Last month, Chief Minister Basavaraj Bommai set aside Rs 1,000 crore for disbursement to nearly 500 local religious institutions. The BJP government has also launched welfare schemes aimed at the many electorally significant backward castes in Karnataka. Since 2019, it has formed development boards for over a dozen forward as well as backward castes.
It recently announced a hike in the reserved quota for Scheduled Tribes from three per cent to seven per cent, a move that is likely to enhance voter support in the 15 assembly constituencies reserved for them.
With the Congress enjoying the electoral backing of the ‘right-hand’ Dalit castes (historically more privileged), the BJP has sought to win over the equally large ‘left-hand’ Dalit castes (the most oppressed) to its side.
A week before the polling date was announced, Bommai announced that his government would implement the long-standing demand of the left-hand Dalits for internal reservations, a measure which would break up the reservation quota for Scheduled Castes into demographically proportional sub-quotas for the right-hand Dalits, the left-hand Dalits, the touchable Dalits and the other Dalits.
While this move will go down well with the left-hand Dalits, the BJP risks losing the support of the touchable Dalits, who are economically better off and do not experience untouchability even if they are socially low in status, since they will now need to reconcile to a restricted share of the reserved quota.
The Opposition Space
In the four years of the BJP-led government, the unceasing coldness between Siddaramaiah, the Congress leader, and H.D. Kumaraswamy, the JD(S) leader, made for disunity and incoherence in the opposition space. The bitterness, distrust and one-upmanship between these two leaders pre-empted any show of solidarity between the Congress and the JD(S) inside the Assembly or even outside.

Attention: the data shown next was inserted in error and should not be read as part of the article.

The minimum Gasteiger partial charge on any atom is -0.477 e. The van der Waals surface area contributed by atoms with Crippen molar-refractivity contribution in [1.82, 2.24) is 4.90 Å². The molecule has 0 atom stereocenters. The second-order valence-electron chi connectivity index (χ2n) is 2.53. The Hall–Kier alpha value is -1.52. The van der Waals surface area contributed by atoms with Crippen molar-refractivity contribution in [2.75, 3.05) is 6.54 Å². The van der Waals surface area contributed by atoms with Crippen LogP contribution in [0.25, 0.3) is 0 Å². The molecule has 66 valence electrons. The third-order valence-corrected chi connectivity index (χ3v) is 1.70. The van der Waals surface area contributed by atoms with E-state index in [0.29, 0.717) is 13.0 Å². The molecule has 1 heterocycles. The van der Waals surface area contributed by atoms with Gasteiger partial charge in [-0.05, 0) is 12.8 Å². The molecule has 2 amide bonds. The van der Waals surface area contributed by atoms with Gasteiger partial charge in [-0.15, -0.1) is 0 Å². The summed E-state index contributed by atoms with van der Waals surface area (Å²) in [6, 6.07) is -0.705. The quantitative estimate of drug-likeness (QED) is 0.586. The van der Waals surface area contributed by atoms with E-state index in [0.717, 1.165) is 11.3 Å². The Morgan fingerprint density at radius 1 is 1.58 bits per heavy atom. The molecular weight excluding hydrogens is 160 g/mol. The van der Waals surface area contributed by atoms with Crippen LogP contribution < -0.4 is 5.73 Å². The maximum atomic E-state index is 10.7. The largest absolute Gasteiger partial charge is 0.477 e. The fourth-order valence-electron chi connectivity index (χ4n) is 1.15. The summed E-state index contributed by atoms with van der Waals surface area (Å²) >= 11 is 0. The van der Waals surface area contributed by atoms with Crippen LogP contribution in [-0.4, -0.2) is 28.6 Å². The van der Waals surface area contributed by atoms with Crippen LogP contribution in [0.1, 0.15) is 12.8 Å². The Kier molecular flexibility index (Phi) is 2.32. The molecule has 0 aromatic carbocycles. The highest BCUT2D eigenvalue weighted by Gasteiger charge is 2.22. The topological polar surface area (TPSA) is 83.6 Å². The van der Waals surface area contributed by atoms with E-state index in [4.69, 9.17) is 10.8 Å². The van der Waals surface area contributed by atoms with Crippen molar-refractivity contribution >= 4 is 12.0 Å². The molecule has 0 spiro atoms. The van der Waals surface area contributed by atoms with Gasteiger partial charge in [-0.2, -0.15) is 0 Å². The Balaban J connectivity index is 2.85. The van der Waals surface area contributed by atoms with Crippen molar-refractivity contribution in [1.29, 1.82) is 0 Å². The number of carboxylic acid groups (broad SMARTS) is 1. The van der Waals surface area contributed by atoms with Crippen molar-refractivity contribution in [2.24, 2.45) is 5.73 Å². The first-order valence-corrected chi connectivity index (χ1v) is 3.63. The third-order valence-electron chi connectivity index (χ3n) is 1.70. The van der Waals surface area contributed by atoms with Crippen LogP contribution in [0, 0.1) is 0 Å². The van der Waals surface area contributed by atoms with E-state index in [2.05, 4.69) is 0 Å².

Keen to maintain their separateness, their criticism of the ruling BJP government rarely found joint articulation. Indeed, their attack on the ruling party could on occasion extend towards each other. The wish to appear the truer Opposition party saw an absence of synergy when the Congress and the JD(S) took on the ruling party for its poor handling of the COVID crisis, for its ban on wearing the hijab in classrooms, for the complicity of its top leaders in the bitcoin scandal, for the bribery scam found in the recruitment of police constables and the numerous other cases of corruption, which culminated in acquiring the epithet of “40 per cent sarkara” for the state BJP government.
The desire among the Congress and the JD(S) to fight alone at all times without a care towards evolving even a working relationship among themselves showed their total unfamiliarity with a culture of coordinated opposition, whose value in a multi-party polity should be plainly obvious.
Unemployment, rising prices of essential goods and malicious targeting of local Muslims are among the serious problems on the ground. What stands out as a chief problem for the BJP-led state government, however, is massive corruption. Will these issues stay electorally significant until the time of the elections?